World Bulletin / News Desk
Hungarian police on Wednesday inspected all international trains entering the country after receiving an anonymous bomb threat, sparking major travel delays.
As many as 20,000 Hungarian and international travellers were affected by the delays lasting up to three hours, according to the national railway station company (MAV).
By Wednesday afternoon, more than 18 trains had already been searched before being allowed to continue their journeys, with no explosives found so far.
The checks will be carried out until midnight, MAV said.
Major unions call on their members to disrupt oil transfer after labor reforms were signed last week
There has been a decade-long split between Gaza and the occupied West Bank since 2007
Only 14 lawmakers with Turkish background elected to 709-seat Bundestag, where far-right became third-largest group
Voters in KRG-held areas vote in a controversial referendum on whether to secede from Iraq
Chief imam in the commercial hub of Lago since 2000, Sheikh Garba Akinola-Ibrahim died after a protracted illness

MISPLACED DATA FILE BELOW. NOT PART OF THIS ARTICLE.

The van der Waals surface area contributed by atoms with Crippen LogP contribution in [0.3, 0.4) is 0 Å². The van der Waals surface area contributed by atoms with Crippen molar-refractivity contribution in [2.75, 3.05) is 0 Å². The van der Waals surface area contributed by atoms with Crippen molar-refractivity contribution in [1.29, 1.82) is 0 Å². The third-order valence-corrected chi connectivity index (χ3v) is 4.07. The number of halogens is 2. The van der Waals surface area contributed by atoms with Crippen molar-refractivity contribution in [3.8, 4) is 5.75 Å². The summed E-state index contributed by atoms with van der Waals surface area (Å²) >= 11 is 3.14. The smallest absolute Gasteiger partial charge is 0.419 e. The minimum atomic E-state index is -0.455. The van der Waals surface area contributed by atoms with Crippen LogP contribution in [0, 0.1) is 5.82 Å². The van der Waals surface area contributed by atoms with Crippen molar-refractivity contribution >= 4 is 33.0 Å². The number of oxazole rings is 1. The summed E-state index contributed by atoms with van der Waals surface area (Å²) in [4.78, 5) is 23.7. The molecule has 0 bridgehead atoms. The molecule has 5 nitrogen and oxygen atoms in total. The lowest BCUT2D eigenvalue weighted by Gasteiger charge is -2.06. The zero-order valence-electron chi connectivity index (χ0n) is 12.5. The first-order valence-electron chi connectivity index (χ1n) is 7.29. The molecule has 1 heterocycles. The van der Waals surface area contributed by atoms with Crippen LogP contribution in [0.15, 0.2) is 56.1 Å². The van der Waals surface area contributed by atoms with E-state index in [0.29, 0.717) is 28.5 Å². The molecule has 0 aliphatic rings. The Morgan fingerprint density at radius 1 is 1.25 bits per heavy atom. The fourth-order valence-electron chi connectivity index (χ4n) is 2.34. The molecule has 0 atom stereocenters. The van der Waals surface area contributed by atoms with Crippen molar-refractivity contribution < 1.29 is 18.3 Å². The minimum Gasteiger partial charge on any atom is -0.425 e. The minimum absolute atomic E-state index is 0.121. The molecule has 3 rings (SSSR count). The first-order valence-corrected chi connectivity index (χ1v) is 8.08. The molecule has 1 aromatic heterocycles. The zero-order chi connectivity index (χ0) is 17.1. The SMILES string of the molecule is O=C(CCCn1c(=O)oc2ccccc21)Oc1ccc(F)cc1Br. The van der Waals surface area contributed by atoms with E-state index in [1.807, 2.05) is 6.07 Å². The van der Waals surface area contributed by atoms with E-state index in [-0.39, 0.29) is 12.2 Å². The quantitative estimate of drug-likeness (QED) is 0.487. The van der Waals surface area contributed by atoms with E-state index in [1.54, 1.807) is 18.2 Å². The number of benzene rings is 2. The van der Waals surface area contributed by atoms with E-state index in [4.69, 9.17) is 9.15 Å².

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When the ceasefire was announced in September, President Juan Manuel Santos, also gave the later date. After that, Santos said, it would be extended in line with progress in peace negotiations.
A resident raised the alarm at around 10:30 pm and the bomb squad was on site in the suburb of Lambersart as a precaution.
In the end, her conservatives may be forced into torturous coalition haggling, possibly with their biggest campaign rivals, to stay in power and secure Merkel a fourth term.
Transport for London said the conduct of Uber, which has around 40,000 drivers and 3.5 million customers in the British capital, had raised safety concerns.
Police were called late Saturday to the Stratford Centre near London's Olympic Stadium after a noxious substance was sprayed during an argument between two groups of males.
The protest began on Friday and swelled over the weekend after fruitless negotiations between activists, city authorities and new artistic director Chris Dercon, the former head of London's Tate Modern.
The Times quoted a "Brussels source" in their story on Saturday, but Davis told BBC television that "they sort of made that up."
Iraq’s central government has threatened to intervene militarily if the vote leads to violence